The constitution shown in FIG. 7 comprises the constitution of FIG. 1 and a transparent substrate thickness error detector 14. Alternatively, the constitution shown in FIG. 7 adopts an aberration correction completion determining circuit 50″ in place of the aberration correction completion determining circuit 50. Further, the constitution shown in FIG. 7 newly adds a half mirror 39, hologram devices 40 and 41, and a photo detector 42 to the recording and reproducing head 3. The operation of the optical information recording and reproducing apparatus shown in FIG. 7 is the same as that of the apparatus shown in FIG. 1 except for the changed section mentioned above, and so the explanations of the operation for the changed section will be mainly executed.

The half mirror 39 in FIG. 7 conducts the reflected light from the optical disk 5 through the half mirror 33 to each of the condenser lens 37 and the hologram device 40.

The hologram device 40 has a circular outside shape as shown in FIG. 8 when viewed from the optical axial direction of the reflected light supplied from the half mirror 39 and a circular hologram pattern PT is formed in the center of the device 40. The hologram pattern PT is formed on the inner side than the outer peripheral portion OT corresponding to the effective optical path in a small shape such that light from the half mirror 39 can be diffracted with a predetermined angle. The pattern PT is a straight linear type and forms a blaze shape surface so that the diffracted light energy is condensed in a particular direction. The hologram device 40 is formed so that the reflected light of the light beam passing through a region corresponding to the numerical aperture (NA) of, for example, 0.31 or less on the objective lens 34 and was irradiated to the optical disk 5 is passed through the hologram pattern PT. On the other hand, the hologram device 40 is formed so that the reflected light of the light beam passing through a region corresponding to the numerical aperture (NA) of, for example, 0.85 or less on the objective lens 34 and was irradiated on the optical disk 5 is passed through the hologram outer peripheral portion OT.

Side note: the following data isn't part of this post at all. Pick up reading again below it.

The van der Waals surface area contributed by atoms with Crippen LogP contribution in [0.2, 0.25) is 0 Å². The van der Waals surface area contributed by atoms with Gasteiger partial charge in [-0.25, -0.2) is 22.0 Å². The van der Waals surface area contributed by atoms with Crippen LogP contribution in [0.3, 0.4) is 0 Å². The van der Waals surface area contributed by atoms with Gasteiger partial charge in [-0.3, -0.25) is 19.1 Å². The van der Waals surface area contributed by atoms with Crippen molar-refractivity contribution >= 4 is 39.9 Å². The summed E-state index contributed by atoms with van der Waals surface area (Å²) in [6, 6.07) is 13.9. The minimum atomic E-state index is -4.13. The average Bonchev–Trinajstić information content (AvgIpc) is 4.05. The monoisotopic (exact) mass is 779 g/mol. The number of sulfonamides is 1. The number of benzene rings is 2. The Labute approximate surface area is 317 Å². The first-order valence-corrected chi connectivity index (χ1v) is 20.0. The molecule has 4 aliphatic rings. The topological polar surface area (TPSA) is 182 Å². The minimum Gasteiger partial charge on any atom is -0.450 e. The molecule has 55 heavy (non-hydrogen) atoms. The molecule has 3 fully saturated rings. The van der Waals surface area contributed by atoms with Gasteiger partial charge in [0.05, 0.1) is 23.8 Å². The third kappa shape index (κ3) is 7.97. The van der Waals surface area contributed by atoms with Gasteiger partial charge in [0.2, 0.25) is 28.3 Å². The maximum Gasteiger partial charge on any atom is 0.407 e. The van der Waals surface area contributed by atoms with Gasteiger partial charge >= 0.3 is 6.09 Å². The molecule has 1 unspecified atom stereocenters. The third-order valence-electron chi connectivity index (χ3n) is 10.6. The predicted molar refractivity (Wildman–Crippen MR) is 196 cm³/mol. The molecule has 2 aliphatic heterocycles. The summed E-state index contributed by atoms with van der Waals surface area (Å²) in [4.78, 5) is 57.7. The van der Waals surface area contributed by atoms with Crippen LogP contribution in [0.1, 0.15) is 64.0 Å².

On the other hand, the hologram device 41 has a circular outside shape as shown in FIG. 9 when viewed from the optical axial direction of the device 41 and has a hologram pattern having a concentric shape with the center at a point deviated from the center of the outside circle, which acts as a concave lens.

These hologram devices 40 and 41 allow the reflected light from the optical disk 5 supplied through the half mirror 39 to be diffracted into four diffracted light. Then the diffracted light is irradiated on each of the photo detectors 42 a to 42 d arranged as shown in FIG. 7, respectively.

The photo detectors 42 a to 42 d each have three light receiving surfaces, convert each of the diffracted light received on each light receiving surface into photoelectric conversion signals RM1 to RM12 having signal levels corresponding to their light intensities, and supply the signals RM1 to RM12 to the transparent substrate thickness error detector 14.

FIG. 10 is a diagram showing the internal constitution of the above-mentioned photo detectors 42 a to 42 d and the transparent substrate thickness error detector 14.

In FIG. 10, a computing circuit 322 of the transparent substrate thickness error detector 14 supplies the computed result AL1 obtained by the following computing using photoelectric conversion signals RM1 to RM3 from the light receiving surfaces 311 to 313 of the photo detector 42 a respectively and photoelectric conversion signals RM4 to RM6 from the light receiving surfaces 314 to 316 of the photo detector 42 c respectively to a coefficient multiplier 323.

AL1=(RM1+RM3−RM2)−(RM4+RM6−RM5)

The coefficient multiplier 323 supplies the coefficient multiplication result (k·AL1) obtained by multiplying this computed result AL1 by a predetermined coefficient k to a coefficient subtracter 324.

The computing circuit 321 of the transparent substrate thickness error detector 14 supplies the computed result AL2 obtained by the following computing using photoelectric conversion signals RM7 to RM9 from the light receiving surfaces 301 to 303 of the photo detector 42 b respectively and photoelectric conversion signals RM10 to RM12 from the light receiving surfaces 304 to 306 of the photo detector 42 d respectively to a subtracter 324.

AL2=(RM7+RM9−RM8)−(RM10+RM12−RM11)

The subtracter 324 outputs a value obtained by subtracting the computed value AL2 from the coefficient multiplication result (k·AL1) as a transparent substrate thickness error signal DE which indicates the error amount of the transparent substrate thickness. That is, when the transparent substrate thickness from the incident surface of a light beam to the recording layer for recording or reproducing data is larger than an ideal transparent substrate thickness, a positive polar transparent substrate thickness error signal DE is output, and in contrast, when the transparent substrate thickness is smaller than the ideal transparent substrate thickness, a negative polar transparent substrate thickness error signal DE is obtained.